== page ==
JAMES J. DUDERSTADT
University president emeritus
Pizza House brawl proves 'U'
athletes possess 'G et Out of
Jail Free' cards
TO THE DAILY:
Let me run a scenario by you. A group
of guys in a local restaurant get into a late
night altercation that spills into local street,
resulting in damaging of property and
authorities being called. Upon arrival of
authorities, pepper spray needed to break
up the altercation resulting in numerous
arrests. Right? Well, unless you're a proud
member or alumnus of the good ole Maize
and Blue football team (A2 brawl sends
Pittsburgh Steeler to ER, 02/04/03), in which
case these rules do not apply.
Is anyone else getting sick of the double
standard that has been increasingly evident in
recent years that we pay to our athletes? Why
weren't people arrested for their actions? And
please do not waste our time by saying the
"city attorney's office could issue warrants for
the individuals" involved in this squabble. It
was the responding officers' job to retain
order and make arrests. So let me get this
straight, Ann Arbor police officers do not
have the power to take people in to custody
for disorderly conduct, destruction of proper-
ty, and various assaults? Does the community
as a whole really think it is doing these foot-
ball players a service by letting them walk
away from this incident without any repercus-
sions for their actions? What is to happen
years from now when their playing days are a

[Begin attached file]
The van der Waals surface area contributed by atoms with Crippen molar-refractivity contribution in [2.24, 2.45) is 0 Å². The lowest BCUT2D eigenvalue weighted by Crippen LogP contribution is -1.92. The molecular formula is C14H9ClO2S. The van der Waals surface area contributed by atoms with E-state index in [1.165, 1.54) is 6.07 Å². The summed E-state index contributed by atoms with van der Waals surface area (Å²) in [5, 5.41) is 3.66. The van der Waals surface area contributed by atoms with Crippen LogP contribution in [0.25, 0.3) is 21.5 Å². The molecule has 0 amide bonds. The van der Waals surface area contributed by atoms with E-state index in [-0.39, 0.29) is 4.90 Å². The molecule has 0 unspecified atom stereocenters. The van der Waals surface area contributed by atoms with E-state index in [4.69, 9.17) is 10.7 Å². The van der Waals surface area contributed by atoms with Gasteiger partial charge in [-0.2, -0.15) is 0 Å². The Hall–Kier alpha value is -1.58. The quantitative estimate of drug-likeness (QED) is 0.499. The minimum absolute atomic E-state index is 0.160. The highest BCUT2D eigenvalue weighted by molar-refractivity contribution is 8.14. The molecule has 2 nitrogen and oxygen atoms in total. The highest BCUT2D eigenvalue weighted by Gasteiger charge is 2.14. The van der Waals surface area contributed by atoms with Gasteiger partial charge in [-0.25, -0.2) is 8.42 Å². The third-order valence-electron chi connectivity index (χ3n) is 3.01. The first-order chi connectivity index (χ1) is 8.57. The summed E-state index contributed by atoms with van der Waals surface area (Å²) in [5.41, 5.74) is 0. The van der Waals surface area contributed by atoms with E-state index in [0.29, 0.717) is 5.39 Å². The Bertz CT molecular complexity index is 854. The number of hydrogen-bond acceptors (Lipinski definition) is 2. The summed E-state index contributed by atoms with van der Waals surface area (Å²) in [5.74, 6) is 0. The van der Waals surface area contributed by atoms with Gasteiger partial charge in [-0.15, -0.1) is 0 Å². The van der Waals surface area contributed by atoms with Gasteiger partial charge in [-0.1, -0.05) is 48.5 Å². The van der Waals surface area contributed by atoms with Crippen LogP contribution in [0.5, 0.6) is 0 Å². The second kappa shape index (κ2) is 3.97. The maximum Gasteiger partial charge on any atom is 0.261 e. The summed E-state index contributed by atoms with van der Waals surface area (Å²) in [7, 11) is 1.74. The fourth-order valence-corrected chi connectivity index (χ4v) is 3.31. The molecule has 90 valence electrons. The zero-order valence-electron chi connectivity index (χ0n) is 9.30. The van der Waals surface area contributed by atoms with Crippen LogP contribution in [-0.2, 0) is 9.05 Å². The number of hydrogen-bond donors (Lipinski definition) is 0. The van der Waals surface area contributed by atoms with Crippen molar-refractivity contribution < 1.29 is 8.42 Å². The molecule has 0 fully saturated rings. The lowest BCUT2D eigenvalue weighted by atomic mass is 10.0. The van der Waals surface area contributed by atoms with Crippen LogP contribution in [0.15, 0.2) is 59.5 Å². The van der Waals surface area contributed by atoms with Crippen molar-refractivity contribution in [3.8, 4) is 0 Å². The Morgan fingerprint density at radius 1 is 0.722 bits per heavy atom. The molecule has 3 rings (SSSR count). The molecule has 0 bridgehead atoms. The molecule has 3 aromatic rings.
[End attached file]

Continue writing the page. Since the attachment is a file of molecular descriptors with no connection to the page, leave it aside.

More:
distant memory, and they believe they can get
away with behaving like this in a normal soci-
ety out of the "lime light?"
I can not claim that I was there or know
the extent of the fight, but it was obviously
serious enough to warrant the use of force
to contain. To allow certain individuals to
return back into the restaurant to get a glass
of milk, this absolutely amused me to no
end. Did they give them cookies, too, for
exemplary behavior? Then to let them drive
home ... boy, I hope at the very least that

Reader offers to douse burning
effigies of Daily editors
TO THE DAILY:
I heartily applaud the Daily's willingness to
quote an anonymous female Pizza House
employee as having remarked that "... some
guys started getting confrontational and postur-
ing in that macho-guy kind of way" (Az brawl
sends Pittsburgh Steeler to ER, 02/04/03). In the
interest of evenhandedness, I hope and trust
that the Daily will, on some future occasion,
make reference to a group of women "giggling,
preening and obsessing about their weight in
that adorable and typically feminine way."
If and when the Daily does, I shall personal-
ly be standing by with a bucket of water with
which to douse the smoking remains when
your effigies are burned in the Diag.
AARON FRANKLIN
LSA senior
Li"tak's lecture, suggestions
deny Palesti ian rights
TO THE DAILY:
In his lecture Monday night, Prof. Meir Lit-
vak offered a number of solutions in which
peace could be achieved in Israel/Palestine (Tel
Aviv prof discusses fate of Israel, 02/04/03). Dis-
turbingly, all of his suggestions denigrate the
Palestinians, denying them the benefit of natural
human rights and equality to their, in effect,
Israeli masters.
Among them, he suggests building an
Apartheid wall, separating the Palestinians from
Israelis, and their homeland. This would contin-
ue the Israeli trend of religious exclusion and
deny millions of Palestinians their natural right
to return to their homes. Another solution he
offers is to "continue the present situation and
wait for a miracle." The present situation is one
in which Israel is illegally and brutally enforcing
a military dictatorship over 3.6 million Palestini-
ans in the West Bank and Gaza, and subjecting
another 1 million to institutionalized racism
while they tokenize simply their presence as
fifth-class citizens to claim righteousness.
What Israel's apologists must someday
come to terms with is that the only way true
peace can be achieved is through justice and
equality. Palestinians must be granted their nat-
ural rights to return to their homes, and live in

tA ,.O N N4(2(;DER